Both Ronni Bennett and Ann Althouse have linked to this fascinating post at the Eide Neurolearning Blog about how blogging likely changes the brain.
Why ask this question? The primary reason can be found in one of the central tenets of modern neuroscience: "The neurons that fire together, wire together." What this basically means is that our mental activities actually cause changes in the structures of our brains--not only what we think, but how we think as well. Given such activity-directed change, it always makes sense to ask whenever large numbers of people start using their brains in new and different ways, what effects these new activities are likely to have on brain structure and function.
No one has yet hooked a blogger up to an fMRI or PET scanner in medias res, but the Drs. Eide -- a pair of physician-parents specializing in learning and learning difficulties -- do some informed speculating, based on the way blogging changes the mind. If you're a blogger curious or worried about whether this new habit will cause you to become blind or feeble-minded, you will find the Eides' post very reassuring and encouraging. You may even get a swelled head.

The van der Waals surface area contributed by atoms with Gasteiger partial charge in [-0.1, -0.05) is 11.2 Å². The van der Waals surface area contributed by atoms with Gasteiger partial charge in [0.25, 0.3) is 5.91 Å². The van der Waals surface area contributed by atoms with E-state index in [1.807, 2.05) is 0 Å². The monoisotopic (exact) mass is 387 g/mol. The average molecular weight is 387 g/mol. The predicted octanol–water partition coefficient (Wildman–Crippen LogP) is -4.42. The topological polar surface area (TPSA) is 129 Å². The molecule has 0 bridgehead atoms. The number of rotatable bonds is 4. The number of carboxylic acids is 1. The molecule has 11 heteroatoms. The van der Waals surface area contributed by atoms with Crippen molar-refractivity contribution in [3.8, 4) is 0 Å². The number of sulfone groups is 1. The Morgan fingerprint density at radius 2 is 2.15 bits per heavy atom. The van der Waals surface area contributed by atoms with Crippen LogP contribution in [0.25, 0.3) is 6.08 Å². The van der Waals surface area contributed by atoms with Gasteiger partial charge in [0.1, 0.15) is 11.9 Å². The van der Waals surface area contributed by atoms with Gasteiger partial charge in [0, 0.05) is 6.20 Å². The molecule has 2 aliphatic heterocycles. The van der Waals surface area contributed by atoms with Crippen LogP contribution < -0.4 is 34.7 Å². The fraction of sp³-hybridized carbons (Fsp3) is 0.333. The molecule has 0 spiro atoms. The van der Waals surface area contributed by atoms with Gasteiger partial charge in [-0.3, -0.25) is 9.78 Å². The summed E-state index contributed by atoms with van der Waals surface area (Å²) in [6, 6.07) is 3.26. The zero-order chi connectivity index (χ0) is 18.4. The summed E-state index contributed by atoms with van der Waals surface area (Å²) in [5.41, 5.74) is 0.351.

Ann quotes the post at length, so I won't. Go there for a good overview of it, and for the pleasure of . . . well, I don't know if blogging quite rises to an art form, but the pleasure of hearing Ann do a little war-dance of exultation, like an artist who's finally found her form. (The old Amsterdam sketchbooks she's been scanning and posting can be seen as an early sortie in search of that form.) Here's her cry of homecoming:
I feel that I came to blogging with a brain ready to do exactly this and previously severely frustrated by an inability to do this. And I am also very aware that blogging has really affected my mind, mostly in good ways. For one thing, it's gotten me past that severe frustration of not blogging. . . .
I feel I can think more clearly and quickly about what matters — in a bloggish sense of what "matters" . . . . And I have a cool feeling of being able to pay rapt attention to whatever I'm thinking and writing about while still being ever distractable.
I think this explains why Ann is such a successful blogger. (I used to think it was because Glenn liked her -- true enough as far as it goes, but really just envy: after all, why did Glenn like her?) In a blog -- as on the radio, which is the medium I think it most resembles -- the movement of your mind is the whole action. And Ann's mind -- and her ability to let us watch it in motion -- is highly entertaining: powerful, playful, omnivorous and unpredictable. (Commenter Ruth Anne Adams says to her: "You emblogify blogs.") The brilliant, darting, probing way Ann's mind moves reminds me of nothing so much as a hummingbird -- one of the larger hummingbirds, I hasten to add. She's the 800-pound hummingbird of the blogosphere.